A measure of paper quantity, normally 25 sheets.
Often referring to cotton rags which were previously used as the raw material to make paper. Rag content is the amount of cotton fibre relative to the total material used to make the paper.
500 sheets (20 quires).
Paper described as such have a smooth, grain-free, and non glossy surface (resembling satin).
The addition of starch or gelatine size into either the pulp or onto the surface of the paper to limit the penetration of liquids (ink, watercolour, gouache) and pigments.
A very slight surface texture which is normally preferred for drawing.
The name comes from the Latin for calf, a skin which was used for the fabrication of the thinnest parchments. It is a smooth or grained, translucent paper typically used for drafting.
The watermark is a translucent image reproduced inside the paper sheet that is visible when the sheet is held to the light. It is actually the result of a difference of thickness of the paper pulp inside the sheet and is normally the signature stamp of the papermaker or logo of the manufacturer.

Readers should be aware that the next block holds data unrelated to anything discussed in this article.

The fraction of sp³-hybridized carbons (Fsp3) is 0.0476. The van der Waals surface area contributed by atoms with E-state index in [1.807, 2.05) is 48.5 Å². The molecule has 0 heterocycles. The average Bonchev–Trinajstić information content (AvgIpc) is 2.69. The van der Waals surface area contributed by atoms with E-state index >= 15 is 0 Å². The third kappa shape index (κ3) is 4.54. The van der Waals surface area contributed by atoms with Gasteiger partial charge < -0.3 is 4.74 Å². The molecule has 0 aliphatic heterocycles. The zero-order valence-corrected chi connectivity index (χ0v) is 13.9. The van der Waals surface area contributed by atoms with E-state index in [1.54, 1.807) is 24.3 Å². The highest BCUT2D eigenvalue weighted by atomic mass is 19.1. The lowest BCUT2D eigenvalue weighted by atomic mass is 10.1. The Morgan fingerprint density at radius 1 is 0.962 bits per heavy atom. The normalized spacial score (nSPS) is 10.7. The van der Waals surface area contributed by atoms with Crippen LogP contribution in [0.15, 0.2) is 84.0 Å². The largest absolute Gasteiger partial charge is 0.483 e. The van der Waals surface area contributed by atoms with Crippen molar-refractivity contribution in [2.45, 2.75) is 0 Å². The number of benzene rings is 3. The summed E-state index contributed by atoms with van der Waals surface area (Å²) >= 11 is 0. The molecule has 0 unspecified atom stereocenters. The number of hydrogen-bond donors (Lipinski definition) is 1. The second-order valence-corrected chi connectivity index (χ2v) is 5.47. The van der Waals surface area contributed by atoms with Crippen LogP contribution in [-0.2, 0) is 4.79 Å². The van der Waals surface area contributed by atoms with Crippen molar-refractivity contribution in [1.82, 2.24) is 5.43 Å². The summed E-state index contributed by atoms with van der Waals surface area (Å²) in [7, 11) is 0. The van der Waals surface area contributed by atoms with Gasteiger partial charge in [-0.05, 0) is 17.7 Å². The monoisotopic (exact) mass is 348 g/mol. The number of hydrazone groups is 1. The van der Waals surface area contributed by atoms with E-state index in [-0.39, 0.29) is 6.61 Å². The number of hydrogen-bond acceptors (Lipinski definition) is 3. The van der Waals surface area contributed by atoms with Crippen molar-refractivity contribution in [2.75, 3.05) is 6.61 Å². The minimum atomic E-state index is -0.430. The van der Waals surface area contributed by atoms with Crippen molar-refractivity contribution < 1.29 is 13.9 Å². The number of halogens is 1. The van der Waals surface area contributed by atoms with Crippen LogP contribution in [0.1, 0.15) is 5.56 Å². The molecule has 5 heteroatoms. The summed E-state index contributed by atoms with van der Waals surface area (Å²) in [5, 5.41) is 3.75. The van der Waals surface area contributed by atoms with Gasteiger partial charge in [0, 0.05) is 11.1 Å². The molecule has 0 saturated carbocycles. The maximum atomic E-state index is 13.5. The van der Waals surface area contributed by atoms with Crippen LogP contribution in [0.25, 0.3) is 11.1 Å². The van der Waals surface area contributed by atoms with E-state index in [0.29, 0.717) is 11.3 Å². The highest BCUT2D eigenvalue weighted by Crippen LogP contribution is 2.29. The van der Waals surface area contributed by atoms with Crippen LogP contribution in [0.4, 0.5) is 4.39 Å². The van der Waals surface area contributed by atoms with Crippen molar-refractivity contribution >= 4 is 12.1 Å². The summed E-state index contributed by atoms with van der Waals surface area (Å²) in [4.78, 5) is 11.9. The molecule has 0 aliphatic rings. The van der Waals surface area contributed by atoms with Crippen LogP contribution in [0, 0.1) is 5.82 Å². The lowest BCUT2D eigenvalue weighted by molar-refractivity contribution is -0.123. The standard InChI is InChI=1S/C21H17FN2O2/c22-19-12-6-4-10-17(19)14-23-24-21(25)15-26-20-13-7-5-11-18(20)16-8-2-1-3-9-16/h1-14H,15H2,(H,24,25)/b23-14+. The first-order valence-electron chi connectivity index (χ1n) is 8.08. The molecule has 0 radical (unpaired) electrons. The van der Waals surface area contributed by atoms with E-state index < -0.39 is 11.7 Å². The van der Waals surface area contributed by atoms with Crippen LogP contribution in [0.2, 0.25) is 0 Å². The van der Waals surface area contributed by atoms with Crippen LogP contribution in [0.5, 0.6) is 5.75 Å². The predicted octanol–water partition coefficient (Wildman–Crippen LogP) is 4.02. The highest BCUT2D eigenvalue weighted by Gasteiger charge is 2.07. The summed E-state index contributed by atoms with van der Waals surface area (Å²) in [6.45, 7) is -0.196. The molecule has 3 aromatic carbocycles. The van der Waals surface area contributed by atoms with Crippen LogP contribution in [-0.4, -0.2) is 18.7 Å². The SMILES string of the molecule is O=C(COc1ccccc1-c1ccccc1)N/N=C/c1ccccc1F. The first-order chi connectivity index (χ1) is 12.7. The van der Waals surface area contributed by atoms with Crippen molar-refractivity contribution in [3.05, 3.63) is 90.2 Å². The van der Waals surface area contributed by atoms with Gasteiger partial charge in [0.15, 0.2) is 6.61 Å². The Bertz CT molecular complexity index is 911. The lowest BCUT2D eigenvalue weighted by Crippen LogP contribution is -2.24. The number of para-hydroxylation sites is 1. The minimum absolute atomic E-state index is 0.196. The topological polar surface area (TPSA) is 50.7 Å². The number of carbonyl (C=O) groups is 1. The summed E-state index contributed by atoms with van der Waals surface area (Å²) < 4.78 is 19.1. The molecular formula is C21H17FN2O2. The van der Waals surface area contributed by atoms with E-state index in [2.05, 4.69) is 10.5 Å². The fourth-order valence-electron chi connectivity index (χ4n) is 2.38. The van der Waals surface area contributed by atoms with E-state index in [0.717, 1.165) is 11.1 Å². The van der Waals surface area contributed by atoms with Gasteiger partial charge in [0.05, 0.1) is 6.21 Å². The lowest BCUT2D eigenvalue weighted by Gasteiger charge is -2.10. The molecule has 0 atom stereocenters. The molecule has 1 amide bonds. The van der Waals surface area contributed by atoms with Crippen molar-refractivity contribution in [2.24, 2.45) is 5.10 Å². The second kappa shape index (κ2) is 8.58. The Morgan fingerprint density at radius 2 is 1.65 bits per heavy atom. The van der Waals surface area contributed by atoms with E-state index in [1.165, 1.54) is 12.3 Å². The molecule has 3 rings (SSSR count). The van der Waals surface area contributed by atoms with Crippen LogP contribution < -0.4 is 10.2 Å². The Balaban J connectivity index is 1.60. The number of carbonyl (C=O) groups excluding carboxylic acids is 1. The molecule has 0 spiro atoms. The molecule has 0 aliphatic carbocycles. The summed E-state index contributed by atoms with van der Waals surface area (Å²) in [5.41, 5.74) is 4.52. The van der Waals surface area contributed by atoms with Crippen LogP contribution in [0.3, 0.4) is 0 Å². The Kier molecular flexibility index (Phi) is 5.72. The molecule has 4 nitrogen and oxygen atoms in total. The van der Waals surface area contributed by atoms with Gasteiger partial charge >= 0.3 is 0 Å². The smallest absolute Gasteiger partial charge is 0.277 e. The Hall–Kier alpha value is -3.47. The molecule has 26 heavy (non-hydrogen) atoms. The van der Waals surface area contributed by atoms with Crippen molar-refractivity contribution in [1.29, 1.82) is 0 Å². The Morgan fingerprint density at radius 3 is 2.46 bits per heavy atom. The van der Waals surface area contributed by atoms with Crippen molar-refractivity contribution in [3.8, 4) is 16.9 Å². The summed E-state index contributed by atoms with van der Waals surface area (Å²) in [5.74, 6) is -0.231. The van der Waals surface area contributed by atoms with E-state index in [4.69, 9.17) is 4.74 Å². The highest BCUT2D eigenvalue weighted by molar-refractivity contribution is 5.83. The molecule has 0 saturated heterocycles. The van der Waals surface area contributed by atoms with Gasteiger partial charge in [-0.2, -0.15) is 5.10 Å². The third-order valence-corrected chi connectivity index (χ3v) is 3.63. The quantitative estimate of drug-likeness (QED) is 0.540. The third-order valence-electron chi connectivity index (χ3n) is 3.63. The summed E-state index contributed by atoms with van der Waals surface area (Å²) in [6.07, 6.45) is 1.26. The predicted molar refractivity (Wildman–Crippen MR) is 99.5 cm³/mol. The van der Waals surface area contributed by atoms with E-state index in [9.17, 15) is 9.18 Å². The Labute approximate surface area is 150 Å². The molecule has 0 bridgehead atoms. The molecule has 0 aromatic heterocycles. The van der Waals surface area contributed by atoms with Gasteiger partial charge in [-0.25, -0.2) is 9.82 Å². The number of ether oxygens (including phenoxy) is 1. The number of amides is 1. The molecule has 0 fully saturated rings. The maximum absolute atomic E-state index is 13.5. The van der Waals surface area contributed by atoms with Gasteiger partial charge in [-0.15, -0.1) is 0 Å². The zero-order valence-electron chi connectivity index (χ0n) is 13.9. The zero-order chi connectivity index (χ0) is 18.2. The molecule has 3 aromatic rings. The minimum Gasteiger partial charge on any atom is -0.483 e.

The density of the paper or cardboard surface per unit area. It is normally expressed in grams per square metre (for example 80 gsm). The higher the rate, the more resistant the paper is to successive layers of colours.

Louise from GreatArt

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  • I’m not that much of a internet reader to be honest but your blogs really nice, keep it up! I’ll go ahead and bookmark your site to come back down the road. All the best

  • The information about the different types of art paper is really useful. Could it be
    shown in a darker form please because when the pages are printed off to keep
    as a permanent and very useful reference they are so pale as to be almost un-